Becoming a sports mom

It’s Tuesday night and I’m sitting on a rock-hard, backless plastic bleacher watching my eight-year-old swim laps.

It’s hot and humid, and I’m incredibly uncomfortable in my oversized sweater, but it’s -15º outside and I didn’t have time to change between work and swim team practice.

I’m not motivated enough to brave the cold and go grocery shopping—and actually utilize my “down time”—and I’m not feeling lively enough to go visit family or friends.

So, I’ll sit and watch and smile on cue when my daughter happens to look up at me. After all, I’m mom.

Instead of a “soccer mom,” I’m a swim mom.

I’m happy to support my daughter Anna’s new-found interest in sports. I wasn’t at all surprised when she joined a local swim team (after a little encouraging), and I’m proud of her and her dedication to the sport. But, her new found love for athletics has thrown me into a whole new world of practice times and tournament dates and equipment dollars.

She’s eight.

And, for whatever reason, I thought I was getting off easy with her joining the swim team. My rationale was: It’s not hockey, so we won’t have those crazy schedules and weekend tournaments, right? Plus, we won’t have the crazy expensive dance costumes to purchase.

Yep. I thought swimming was the perfect, family-schedule friendly sport for my daughter. Don’t worry, reality hit when I attended the swim team parents’ meeting.

Anna started innocently swimming two days a week, one hour each time. Just recently, she advanced a level and now swims three nights a week, an hour each time. At the parent meeting, I learned that when she advances to the next level, her practices will bump up to four nights a week for 1.5 or 2 hours each time. (I almost fell out of my chair.)

AND there are weekend tournaments, which means days of travel and hotel stays when Anna is competition-ready.

And of course, proper swimsuits are not even close to costing $10 (like the ones we pick up on clearance at Walmart). Geez! They must be made out of gold.

And, in addition to her swim cap and googles, she also needs her own flippers, hand paddles, and a front snorkel.

Oh, there’s also a mandatory annual fee to be a registered USA Swimmer—on top of the monthly practice fees.

All of you parents who are already living in the world of kid sports are probably laughing at my ignorance.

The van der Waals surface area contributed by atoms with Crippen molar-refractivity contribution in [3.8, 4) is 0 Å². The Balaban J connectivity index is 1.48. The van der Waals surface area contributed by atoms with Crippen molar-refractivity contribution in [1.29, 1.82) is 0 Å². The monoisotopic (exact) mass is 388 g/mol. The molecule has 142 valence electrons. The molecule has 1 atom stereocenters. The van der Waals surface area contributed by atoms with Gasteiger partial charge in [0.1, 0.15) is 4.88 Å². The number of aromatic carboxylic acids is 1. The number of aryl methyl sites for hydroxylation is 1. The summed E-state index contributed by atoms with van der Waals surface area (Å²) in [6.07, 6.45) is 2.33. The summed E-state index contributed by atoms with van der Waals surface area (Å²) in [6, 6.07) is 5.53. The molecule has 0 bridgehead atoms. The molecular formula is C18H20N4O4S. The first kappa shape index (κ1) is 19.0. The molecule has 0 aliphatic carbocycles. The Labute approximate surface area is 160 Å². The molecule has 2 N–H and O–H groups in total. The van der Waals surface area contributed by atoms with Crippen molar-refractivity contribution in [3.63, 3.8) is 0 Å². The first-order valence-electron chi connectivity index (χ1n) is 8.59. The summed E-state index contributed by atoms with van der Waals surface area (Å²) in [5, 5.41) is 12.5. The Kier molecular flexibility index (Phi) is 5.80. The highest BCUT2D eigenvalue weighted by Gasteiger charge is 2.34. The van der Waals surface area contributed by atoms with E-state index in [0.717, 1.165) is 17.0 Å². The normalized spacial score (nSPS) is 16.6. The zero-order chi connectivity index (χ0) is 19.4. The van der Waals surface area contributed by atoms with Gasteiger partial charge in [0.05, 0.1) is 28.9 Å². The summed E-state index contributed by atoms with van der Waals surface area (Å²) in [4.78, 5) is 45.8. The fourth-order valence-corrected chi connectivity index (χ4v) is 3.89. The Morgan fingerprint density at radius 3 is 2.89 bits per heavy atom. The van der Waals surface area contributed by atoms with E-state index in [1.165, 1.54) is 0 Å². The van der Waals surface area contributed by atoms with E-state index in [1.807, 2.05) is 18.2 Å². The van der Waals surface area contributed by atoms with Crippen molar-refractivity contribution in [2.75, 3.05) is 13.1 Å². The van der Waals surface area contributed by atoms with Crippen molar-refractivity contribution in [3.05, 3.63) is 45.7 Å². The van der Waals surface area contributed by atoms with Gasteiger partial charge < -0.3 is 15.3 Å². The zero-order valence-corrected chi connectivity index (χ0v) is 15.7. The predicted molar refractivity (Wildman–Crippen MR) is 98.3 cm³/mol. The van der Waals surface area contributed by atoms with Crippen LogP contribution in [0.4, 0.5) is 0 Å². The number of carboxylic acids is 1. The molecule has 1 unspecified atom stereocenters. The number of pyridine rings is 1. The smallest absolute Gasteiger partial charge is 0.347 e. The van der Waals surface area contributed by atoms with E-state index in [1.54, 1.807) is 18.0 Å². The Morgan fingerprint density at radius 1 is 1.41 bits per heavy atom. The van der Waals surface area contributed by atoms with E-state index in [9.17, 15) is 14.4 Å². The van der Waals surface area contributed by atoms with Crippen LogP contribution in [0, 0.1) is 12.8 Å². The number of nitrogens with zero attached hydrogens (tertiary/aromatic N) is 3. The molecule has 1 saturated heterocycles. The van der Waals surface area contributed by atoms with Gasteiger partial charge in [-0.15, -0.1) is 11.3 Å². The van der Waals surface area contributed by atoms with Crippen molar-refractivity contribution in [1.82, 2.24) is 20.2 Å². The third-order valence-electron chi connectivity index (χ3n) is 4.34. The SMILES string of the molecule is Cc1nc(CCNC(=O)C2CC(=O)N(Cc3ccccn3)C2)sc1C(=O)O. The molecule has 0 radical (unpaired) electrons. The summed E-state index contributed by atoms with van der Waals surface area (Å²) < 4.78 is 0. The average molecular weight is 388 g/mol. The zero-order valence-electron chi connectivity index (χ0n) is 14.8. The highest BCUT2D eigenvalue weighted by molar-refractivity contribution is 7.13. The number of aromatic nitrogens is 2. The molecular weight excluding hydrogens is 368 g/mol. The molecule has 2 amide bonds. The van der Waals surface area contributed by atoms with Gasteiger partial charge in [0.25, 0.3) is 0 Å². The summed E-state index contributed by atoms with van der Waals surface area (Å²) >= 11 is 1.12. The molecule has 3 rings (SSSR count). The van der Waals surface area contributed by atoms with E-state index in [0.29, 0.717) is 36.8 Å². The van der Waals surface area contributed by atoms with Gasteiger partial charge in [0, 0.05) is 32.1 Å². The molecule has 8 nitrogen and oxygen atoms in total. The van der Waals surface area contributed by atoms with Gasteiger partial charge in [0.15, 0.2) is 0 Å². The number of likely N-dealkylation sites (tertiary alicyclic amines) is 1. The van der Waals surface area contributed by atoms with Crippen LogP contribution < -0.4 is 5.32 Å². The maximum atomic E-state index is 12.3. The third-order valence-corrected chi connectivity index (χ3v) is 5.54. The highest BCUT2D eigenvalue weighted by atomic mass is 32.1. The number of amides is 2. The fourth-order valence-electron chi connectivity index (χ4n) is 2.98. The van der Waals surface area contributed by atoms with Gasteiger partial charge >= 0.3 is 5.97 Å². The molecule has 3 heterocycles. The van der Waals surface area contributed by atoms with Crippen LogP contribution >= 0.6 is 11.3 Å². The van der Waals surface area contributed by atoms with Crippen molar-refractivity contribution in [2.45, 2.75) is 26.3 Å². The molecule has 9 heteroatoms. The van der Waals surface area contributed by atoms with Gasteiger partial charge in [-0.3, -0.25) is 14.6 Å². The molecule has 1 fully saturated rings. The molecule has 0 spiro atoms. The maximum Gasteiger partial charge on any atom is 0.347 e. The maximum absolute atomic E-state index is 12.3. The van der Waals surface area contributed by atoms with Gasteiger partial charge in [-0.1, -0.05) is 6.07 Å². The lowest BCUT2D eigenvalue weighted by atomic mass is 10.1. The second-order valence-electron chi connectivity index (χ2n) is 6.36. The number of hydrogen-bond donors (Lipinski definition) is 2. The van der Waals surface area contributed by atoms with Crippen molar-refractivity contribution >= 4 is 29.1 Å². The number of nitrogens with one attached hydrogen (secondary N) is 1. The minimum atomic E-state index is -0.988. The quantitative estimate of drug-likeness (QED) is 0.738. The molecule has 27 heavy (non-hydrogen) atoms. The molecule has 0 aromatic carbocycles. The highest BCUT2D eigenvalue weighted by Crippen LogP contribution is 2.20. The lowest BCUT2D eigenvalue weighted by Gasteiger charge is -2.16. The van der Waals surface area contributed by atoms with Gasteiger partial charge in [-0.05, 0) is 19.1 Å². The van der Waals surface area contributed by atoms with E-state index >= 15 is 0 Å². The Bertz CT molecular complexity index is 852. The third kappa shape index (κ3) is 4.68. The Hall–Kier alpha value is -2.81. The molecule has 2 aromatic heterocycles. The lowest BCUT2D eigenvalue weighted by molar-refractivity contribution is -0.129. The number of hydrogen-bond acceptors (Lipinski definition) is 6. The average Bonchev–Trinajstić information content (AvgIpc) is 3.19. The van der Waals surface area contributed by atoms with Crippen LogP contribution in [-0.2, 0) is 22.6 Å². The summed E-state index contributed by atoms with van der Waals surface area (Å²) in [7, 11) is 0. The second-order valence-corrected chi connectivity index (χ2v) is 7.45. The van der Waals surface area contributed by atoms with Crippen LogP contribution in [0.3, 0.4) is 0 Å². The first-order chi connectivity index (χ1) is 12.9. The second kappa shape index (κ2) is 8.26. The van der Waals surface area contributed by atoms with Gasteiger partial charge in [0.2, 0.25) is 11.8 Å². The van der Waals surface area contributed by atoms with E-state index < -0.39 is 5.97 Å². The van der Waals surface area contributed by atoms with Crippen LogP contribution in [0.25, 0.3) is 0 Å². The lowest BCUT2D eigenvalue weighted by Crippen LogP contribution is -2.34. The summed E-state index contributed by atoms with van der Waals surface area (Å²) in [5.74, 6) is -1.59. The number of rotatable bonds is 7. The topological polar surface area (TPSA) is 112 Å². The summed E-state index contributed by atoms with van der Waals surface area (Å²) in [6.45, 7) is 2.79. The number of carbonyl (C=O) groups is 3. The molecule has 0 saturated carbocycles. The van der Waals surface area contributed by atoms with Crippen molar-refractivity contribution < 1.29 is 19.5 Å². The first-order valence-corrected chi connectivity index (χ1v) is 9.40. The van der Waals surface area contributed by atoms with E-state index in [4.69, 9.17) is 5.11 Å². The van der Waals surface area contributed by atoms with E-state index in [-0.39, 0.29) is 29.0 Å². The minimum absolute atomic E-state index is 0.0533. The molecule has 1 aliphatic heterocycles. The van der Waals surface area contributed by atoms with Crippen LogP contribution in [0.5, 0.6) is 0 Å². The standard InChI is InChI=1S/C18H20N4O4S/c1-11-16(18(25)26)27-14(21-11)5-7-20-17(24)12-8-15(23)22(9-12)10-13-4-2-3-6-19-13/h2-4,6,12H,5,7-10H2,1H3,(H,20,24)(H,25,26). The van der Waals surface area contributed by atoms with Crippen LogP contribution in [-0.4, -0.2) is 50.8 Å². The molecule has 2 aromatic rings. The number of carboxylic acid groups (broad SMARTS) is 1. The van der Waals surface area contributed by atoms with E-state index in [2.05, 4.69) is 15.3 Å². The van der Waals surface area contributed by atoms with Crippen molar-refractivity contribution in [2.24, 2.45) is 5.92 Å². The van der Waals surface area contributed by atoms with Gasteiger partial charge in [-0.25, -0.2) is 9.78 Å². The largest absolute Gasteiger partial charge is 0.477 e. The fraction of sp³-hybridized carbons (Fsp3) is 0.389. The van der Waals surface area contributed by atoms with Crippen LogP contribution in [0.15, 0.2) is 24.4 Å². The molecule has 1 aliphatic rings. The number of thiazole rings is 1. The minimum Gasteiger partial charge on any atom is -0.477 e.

I am not an athlete. Sure, I played volleyball and golf in high school, but I never made varsity and only joined the teams to have fun.

And honestly, I still cringe when my editor hands me a sports story to write. It’s not that I don’t want to cover the stories unfolding on local fields, courts, rinks, mats and courses. I do want to cover these exciting events, but… I don’t fully understand all sports. HOWEVER, I do appreciate the time, skill and effort of the athletes competing.

And now, I can fully appreciate all the time, effort, and dollars that parents of student athletes pour into the athletic programs of their students’ choices. Heck, parents should get medals too!

I know many people don’t agree with getting children involved in competitive sports so young. Yet, a whole lot of people encourage it. I honestly don’t know where I stand on the issue. Right now, Anna enjoys going to her practices and spending time with her teammates.

Swimming hasn’t yet pushed out family time or school work or any of her responsibilities, and our family budget has been adjusted accordingly.

I’m happy she’s involved in a team sport and making new friends.

For now, I’m going to go with it. I’ll follow her into this crazy new world and cheer her on from those really uncomfortable bleachers.

I love that she loves to swim, and I want her to continue to love swimming—and not burnout on the sport.

Hopefully, I’m mom enough to gauge her needs and wants and will know when to encourage her to keep trying, competing, and working hard… and to know when not to, which I fear, will be the most difficult.

Cheers to this next chapter in parenthood!

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